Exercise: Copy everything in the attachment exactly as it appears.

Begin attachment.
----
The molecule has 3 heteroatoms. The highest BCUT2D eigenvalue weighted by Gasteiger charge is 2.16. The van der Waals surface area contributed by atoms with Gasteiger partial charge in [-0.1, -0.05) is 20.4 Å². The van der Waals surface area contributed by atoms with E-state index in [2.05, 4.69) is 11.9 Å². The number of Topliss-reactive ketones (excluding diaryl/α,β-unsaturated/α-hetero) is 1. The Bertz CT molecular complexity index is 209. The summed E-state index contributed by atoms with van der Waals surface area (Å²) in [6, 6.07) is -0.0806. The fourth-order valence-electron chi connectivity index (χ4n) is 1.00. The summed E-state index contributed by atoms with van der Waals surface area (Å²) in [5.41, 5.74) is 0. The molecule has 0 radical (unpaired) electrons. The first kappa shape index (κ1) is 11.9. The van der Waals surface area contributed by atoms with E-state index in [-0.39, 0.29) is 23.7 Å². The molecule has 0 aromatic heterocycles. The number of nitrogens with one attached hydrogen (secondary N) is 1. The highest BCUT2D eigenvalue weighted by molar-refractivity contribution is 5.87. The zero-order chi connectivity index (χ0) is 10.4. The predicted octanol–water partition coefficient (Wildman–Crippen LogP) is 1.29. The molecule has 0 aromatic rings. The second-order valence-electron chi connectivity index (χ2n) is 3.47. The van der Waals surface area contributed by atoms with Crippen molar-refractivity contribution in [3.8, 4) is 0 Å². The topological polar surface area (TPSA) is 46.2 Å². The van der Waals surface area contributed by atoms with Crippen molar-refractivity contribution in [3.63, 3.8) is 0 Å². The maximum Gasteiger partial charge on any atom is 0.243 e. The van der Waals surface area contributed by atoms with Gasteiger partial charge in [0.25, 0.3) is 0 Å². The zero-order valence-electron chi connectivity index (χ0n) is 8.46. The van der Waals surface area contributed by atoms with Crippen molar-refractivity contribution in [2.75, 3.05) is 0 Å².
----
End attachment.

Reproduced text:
The molecule has 3 heteroatoms. The highest BCUT2D eigenvalue weighted by Gasteiger charge is 2.16. The van der Waals surface area contributed by atoms with Gasteiger partial charge in [-0.1, -0.05) is 20.4 Å². The van der Waals surface area contributed by atoms with E-state index in [2.05, 4.69) is 11.9 Å². The number of Topliss-reactive ketones (excluding diaryl/α,β-unsaturated/α-hetero) is 1. The Bertz CT molecular complexity index is 209. The summed E-state index contributed by atoms with van der Waals surface area (Å²) in [6, 6.07) is -0.0806. The fourth-order valence-electron chi connectivity index (χ4n) is 1.00. The summed E-state index contributed by atoms with van der Waals surface area (Å²) in [5.41, 5.74) is 0. The molecule has 0 radical (unpaired) electrons. The first kappa shape index (κ1) is 11.9. The van der Waals surface area contributed by atoms with E-state index in [-0.39, 0.29) is 23.7 Å². The molecule has 0 aromatic heterocycles. The number of nitrogens with one attached hydrogen (secondary N) is 1. The highest BCUT2D eigenvalue weighted by molar-refractivity contribution is 5.87. The zero-order chi connectivity index (χ0) is 10.4. The predicted octanol–water partition coefficient (Wildman–Crippen LogP) is 1.29. The molecule has 0 aromatic rings. The second-order valence-electron chi connectivity index (χ2n) is 3.47. The van der Waals surface area contributed by atoms with Crippen molar-refractivity contribution in [3.8, 4) is 0 Å². The topological polar surface area (TPSA) is 46.2 Å². The van der Waals surface area contributed by atoms with Crippen molar-refractivity contribution in [3.63, 3.8) is 0 Å². The maximum Gasteiger partial charge on any atom is 0.243 e. The van der Waals surface area contributed by atoms with Gasteiger partial charge in [0.25, 0.3) is 0 Å². The zero-order valence-electron chi connectivity index (χ0n) is 8.46. The van der Waals surface area contributed by atoms with Crippen molar-refractivity contribution in [2.75, 3.05) is 0 Å².